The Zoological Society of London (ZSL) is part of the Sundarbans Tiger Project, a joint initiative with the Bangladesh government and the Wildlife Trust of Bangladesh.
Zoological Society of London
The Zoological Society of London (ZSL) is a charity devoted to the worldwide conservation of animals and their habitats.
Case Study: The Sundarbans Tiger Project
What would you do if a wild tiger was lurking in your back garden? It is astonishing to think that this is an everyday reality for the poor families living in the villages bordering the Sundarban mangrove forest that spans Bangladesh and India.
When large predatory cats and humans clash, the results are violent and usually fatal. Lives on both sides are lost. Exploding human populations and ever-shrinking forests means the pressure is rising. Something’s got to give, and tiger numbers across the world are in freefall. With so few of these big cats left, finding other solutions to this human-tiger conflict has become one of the most urgent issues facing tiger conservation today.
Bangladesh experiences the most intense form of human-carnivore conflict in the world; around one person a week is killed by a tiger and upwards of three tigers are killed per year, and those are only the ones we hear about. With 300-500 tigers, Bangladesh has one of the largest remaining tiger populations in the world, but conflict is chipping away at this number. The loss of human life also leads to unnecessary human misery, increased economic hardship for already desperately poor local people, and negative attitudes towards tigers. If a tiger strays into a village, it is usually surrounded by thousands and beaten to death.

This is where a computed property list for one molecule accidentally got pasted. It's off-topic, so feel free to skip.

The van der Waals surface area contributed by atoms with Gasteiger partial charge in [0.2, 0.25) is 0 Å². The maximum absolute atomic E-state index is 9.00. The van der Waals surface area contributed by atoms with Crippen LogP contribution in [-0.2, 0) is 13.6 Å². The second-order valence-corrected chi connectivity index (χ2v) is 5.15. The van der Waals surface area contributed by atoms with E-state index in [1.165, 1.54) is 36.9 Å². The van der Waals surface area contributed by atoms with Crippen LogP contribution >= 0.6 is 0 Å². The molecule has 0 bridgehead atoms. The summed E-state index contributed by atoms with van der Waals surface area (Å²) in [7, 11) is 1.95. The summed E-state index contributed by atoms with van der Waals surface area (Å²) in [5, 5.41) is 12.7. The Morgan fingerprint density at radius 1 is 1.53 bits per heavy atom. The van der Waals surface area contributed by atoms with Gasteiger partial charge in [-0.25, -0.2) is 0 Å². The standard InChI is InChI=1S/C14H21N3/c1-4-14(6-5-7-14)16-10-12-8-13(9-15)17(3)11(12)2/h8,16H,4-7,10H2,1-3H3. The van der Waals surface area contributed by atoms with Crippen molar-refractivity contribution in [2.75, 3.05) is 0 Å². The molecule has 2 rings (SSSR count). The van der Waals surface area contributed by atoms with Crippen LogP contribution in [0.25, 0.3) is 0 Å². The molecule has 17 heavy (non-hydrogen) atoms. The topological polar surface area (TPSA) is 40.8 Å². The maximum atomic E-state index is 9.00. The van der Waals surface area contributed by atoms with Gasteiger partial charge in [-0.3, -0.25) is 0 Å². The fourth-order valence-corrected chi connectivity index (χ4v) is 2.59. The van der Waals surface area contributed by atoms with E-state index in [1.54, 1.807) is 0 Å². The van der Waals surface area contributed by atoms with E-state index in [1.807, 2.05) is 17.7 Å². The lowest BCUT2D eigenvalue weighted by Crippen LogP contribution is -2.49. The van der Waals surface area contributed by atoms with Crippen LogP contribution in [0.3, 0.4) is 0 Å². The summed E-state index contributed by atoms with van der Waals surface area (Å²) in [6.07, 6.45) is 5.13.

The Zoological Society of London (ZSL) is part of the Sundarbans Tiger Project, a joint initiative with the Bangladesh government and the Wildlife Trust of Bangladesh. The project started its conflict mitigation work in 2004 with the aim of reducing this century old problem, finally making change possible. To mitigate conflict situations, the project is building and training local community teams how to respond to tiger encounters. The teams are comprised of local villagers who have stepped forwards as volunteers to provide this service to their community. A total of 29 Village Tiger Response Teams (VTRT) made up of over 200 brave volunteers have been formed along the forest-village interface. Their main task is to control the mob that forms when a tiger strays into a village, until our specialist team arrives to rescue the tiger by anaesthetizing and moving it back to the forest.
Prince William and Catherine Middleton have selected ZSL as one of the charities to benefit from their Royal Wedding Charitable Gift Fund, which they created to help celebrate their wedding.
For further information, visit the Royal Wedding Charitable Gift Fund website.